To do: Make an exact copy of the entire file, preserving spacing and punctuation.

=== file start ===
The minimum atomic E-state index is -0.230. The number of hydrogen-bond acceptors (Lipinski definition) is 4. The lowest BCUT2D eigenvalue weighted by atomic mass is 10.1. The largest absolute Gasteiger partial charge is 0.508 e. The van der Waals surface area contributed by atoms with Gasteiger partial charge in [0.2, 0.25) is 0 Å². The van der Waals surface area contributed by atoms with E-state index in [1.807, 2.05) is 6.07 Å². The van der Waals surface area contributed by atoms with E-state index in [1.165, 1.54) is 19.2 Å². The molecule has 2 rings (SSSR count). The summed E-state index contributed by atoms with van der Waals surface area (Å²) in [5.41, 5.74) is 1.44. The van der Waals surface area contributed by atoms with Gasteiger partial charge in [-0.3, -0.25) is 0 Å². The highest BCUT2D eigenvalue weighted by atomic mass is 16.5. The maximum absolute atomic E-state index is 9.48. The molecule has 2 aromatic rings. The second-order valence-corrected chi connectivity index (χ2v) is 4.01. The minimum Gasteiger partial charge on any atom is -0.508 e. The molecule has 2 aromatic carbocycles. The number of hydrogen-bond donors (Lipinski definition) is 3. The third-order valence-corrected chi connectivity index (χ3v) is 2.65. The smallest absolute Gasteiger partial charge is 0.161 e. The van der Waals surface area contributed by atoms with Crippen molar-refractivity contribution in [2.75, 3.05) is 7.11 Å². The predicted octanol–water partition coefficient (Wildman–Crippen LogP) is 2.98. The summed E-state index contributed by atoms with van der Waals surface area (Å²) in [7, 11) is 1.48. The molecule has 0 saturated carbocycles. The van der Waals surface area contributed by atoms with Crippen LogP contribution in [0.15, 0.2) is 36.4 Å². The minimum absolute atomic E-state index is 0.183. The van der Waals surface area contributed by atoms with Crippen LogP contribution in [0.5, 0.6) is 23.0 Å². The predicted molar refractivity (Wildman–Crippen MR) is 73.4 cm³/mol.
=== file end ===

The minimum atomic E-state index is -0.230. The number of hydrogen-bond acceptors (Lipinski definition) is 4. The lowest BCUT2D eigenvalue weighted by atomic mass is 10.1. The largest absolute Gasteiger partial charge is 0.508 e. The van der Waals surface area contributed by atoms with Gasteiger partial charge in [0.2, 0.25) is 0 Å². The van der Waals surface area contributed by atoms with E-state index in [1.807, 2.05) is 6.07 Å². The van der Waals surface area contributed by atoms with E-state index in [1.165, 1.54) is 19.2 Å². The molecule has 2 rings (SSSR count). The summed E-state index contributed by atoms with van der Waals surface area (Å²) in [5.41, 5.74) is 1.44. The van der Waals surface area contributed by atoms with Gasteiger partial charge in [-0.3, -0.25) is 0 Å². The highest BCUT2D eigenvalue weighted by atomic mass is 16.5. The maximum absolute atomic E-state index is 9.48. The molecule has 2 aromatic rings. The second-order valence-corrected chi connectivity index (χ2v) is 4.01. The minimum Gasteiger partial charge on any atom is -0.508 e. The molecule has 2 aromatic carbocycles. The number of hydrogen-bond donors (Lipinski definition) is 3. The third-order valence-corrected chi connectivity index (χ3v) is 2.65. The smallest absolute Gasteiger partial charge is 0.161 e. The van der Waals surface area contributed by atoms with Crippen molar-refractivity contribution in [2.75, 3.05) is 7.11 Å². The predicted octanol–water partition coefficient (Wildman–Crippen LogP) is 2.98. The summed E-state index contributed by atoms with van der Waals surface area (Å²) in [7, 11) is 1.48. The molecule has 0 saturated carbocycles. The van der Waals surface area contributed by atoms with Crippen LogP contribution in [0.15, 0.2) is 36.4 Å². The minimum absolute atomic E-state index is 0.183. The van der Waals surface area contributed by atoms with Crippen LogP contribution in [0.5, 0.6) is 23.0 Å². The predicted molar refractivity (Wildman–Crippen MR) is 73.4 cm³/mol.